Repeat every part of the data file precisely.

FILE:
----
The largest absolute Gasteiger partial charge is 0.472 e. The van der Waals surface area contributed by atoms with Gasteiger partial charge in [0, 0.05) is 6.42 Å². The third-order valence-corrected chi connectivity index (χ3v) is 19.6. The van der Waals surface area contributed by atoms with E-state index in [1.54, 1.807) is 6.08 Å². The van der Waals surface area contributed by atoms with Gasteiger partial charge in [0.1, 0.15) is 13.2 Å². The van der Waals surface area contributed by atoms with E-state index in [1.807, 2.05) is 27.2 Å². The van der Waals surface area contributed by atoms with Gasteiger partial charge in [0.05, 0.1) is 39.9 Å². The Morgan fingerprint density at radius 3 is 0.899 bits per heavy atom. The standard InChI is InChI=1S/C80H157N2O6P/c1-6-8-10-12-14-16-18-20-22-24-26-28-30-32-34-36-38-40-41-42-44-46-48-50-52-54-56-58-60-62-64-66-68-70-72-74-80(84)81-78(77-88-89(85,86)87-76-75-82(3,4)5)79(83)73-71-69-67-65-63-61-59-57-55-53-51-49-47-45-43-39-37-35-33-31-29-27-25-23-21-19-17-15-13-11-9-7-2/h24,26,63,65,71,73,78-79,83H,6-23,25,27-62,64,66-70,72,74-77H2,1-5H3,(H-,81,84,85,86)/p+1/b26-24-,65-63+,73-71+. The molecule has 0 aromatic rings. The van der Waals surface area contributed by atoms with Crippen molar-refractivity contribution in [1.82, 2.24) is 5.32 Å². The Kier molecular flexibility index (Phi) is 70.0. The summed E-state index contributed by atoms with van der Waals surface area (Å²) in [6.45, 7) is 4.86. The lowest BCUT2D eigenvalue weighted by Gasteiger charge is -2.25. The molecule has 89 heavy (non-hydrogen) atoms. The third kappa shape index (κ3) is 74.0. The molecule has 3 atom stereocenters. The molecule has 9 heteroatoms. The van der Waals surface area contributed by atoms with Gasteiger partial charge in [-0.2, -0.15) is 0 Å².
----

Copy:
The largest absolute Gasteiger partial charge is 0.472 e. The van der Waals surface area contributed by atoms with Gasteiger partial charge in [0, 0.05) is 6.42 Å². The third-order valence-corrected chi connectivity index (χ3v) is 19.6. The van der Waals surface area contributed by atoms with E-state index in [1.54, 1.807) is 6.08 Å². The van der Waals surface area contributed by atoms with Gasteiger partial charge in [0.1, 0.15) is 13.2 Å². The van der Waals surface area contributed by atoms with E-state index in [1.807, 2.05) is 27.2 Å². The van der Waals surface area contributed by atoms with Gasteiger partial charge in [0.05, 0.1) is 39.9 Å². The Morgan fingerprint density at radius 3 is 0.899 bits per heavy atom. The standard InChI is InChI=1S/C80H157N2O6P/c1-6-8-10-12-14-16-18-20-22-24-26-28-30-32-34-36-38-40-41-42-44-46-48-50-52-54-56-58-60-62-64-66-68-70-72-74-80(84)81-78(77-88-89(85,86)87-76-75-82(3,4)5)79(83)73-71-69-67-65-63-61-59-57-55-53-51-49-47-45-43-39-37-35-33-31-29-27-25-23-21-19-17-15-13-11-9-7-2/h24,26,63,65,71,73,78-79,83H,6-23,25,27-62,64,66-70,72,74-77H2,1-5H3,(H-,81,84,85,86)/p+1/b26-24-,65-63+,73-71+. The molecule has 0 aromatic rings. The van der Waals surface area contributed by atoms with Crippen molar-refractivity contribution in [1.82, 2.24) is 5.32 Å². The Kier molecular flexibility index (Phi) is 70.0. The summed E-state index contributed by atoms with van der Waals surface area (Å²) in [6.45, 7) is 4.86. The lowest BCUT2D eigenvalue weighted by Gasteiger charge is -2.25. The molecule has 89 heavy (non-hydrogen) atoms. The third kappa shape index (κ3) is 74.0. The molecule has 3 atom stereocenters. The molecule has 9 heteroatoms. The van der Waals surface area contributed by atoms with Gasteiger partial charge in [-0.2, -0.15) is 0 Å².